When we first arrived, the main room we were going to shoot in was empty like a clean slate. One by one we brought the tables in and configured them to the set I had envisioned. There is that surreal experience as a screenwriter when you see a set coming to life that until that moment has only existed as words on a page.
One other critical component to our test was in camera special effects. So often in our modern world of filmmaking when we see a screen or monitor in a movie it’s shot with the actors without an image. The image, or special effect, is then put in during the post-production process. That was largely the case with Justice Is Mind when all 170 special effects were put in during post-production. In camera special effects for Justice wouldn’t have been practical as the majority had to be custom designed. For First Signal, the presentation that takes place during the primary scene is largely a slide presentation of still images. Thankfully that portion of the test was successful.
When we go into production I want the actors to actually look at something real. Not only does it help them get into the moment of their character, but it greatly assists with eyeline and saves an enormous amount of time in post-production. There is also something authentic about the lighting from a projector that can be used to enhance a particular character or moment.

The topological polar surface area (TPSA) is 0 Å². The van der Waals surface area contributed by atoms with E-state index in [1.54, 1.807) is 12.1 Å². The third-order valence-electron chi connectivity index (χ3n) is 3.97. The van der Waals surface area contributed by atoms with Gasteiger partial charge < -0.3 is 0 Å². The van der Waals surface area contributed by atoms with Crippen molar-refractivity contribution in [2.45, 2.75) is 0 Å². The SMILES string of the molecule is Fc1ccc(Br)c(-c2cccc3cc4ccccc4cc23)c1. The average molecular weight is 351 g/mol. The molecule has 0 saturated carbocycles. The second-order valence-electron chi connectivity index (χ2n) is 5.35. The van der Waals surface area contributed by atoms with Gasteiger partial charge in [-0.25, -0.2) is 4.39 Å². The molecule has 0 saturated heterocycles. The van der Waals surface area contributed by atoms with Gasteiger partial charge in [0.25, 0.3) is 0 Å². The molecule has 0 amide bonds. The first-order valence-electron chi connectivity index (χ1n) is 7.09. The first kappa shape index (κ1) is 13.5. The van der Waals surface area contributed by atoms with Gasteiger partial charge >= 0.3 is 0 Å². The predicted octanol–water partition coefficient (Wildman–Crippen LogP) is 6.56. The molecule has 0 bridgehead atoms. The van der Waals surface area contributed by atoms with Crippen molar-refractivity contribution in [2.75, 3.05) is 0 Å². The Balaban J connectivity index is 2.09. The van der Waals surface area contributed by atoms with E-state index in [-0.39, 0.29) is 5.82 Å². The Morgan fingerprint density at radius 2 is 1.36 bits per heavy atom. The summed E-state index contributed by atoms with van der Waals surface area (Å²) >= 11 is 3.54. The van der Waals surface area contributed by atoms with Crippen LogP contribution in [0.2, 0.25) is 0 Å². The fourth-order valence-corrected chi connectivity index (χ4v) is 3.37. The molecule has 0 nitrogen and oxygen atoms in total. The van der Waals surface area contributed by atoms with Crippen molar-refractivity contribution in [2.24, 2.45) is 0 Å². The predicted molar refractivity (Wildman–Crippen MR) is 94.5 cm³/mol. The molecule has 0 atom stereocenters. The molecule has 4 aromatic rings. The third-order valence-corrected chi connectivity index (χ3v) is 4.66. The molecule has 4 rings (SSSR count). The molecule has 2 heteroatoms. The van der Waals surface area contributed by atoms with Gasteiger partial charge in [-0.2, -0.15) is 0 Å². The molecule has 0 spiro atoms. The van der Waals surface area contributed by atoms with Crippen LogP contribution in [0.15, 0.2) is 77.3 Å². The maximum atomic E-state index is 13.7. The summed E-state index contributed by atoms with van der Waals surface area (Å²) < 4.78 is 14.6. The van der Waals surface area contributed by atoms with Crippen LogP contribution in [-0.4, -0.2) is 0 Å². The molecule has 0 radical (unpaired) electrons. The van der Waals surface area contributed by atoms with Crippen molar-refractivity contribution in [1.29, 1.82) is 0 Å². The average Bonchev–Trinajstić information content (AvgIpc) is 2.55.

The idea for doing in-camera special effects for this scene came from the movie Fail Safe. In the scenes at the Pentagon the image we see is rear projection. But in the command center it’s actually front projection. I can only imagine what the pre-production process was like on that film never mind the timing the actors and crew had to accomplish on set as that effect was film not a still image.
With our interior work completed we moved outside for a combination of drone and ground based photography. This is the scene where one of the major characters arrives at a “military base.” I’ve previously taken drone footage of the Discovery Center, but this was my first time tracking a vehicle. It’s all about practice!
Suffice to say First Signal’s second test went great. None of this would have been possible without the expertise and dedication of Daniel Groom, the Director of Photography; Patience McStravick, one of the producers who stars as Major Sampson and Paul Noonan who stars as General Reager. And a special thanks to the McAuliffe-Shepard Discovery Center. To turn their phrase, thank you for having us in your “universe.”
As we plan for an end of April start date with one dress rehearsal prior, some critical components of the production started to arrive this week…
The shot list is complete and a preliminary schedule was worked out yesterday. It now goes to the actors, crew and the location partners for review. From what starts as a one person exercise writing a screenplay (I use Final Draft) now turns into project management. I can at least add another checkmark on my task list. But make no mistake, just because I checked off an item doesn’t mean that it’s completed.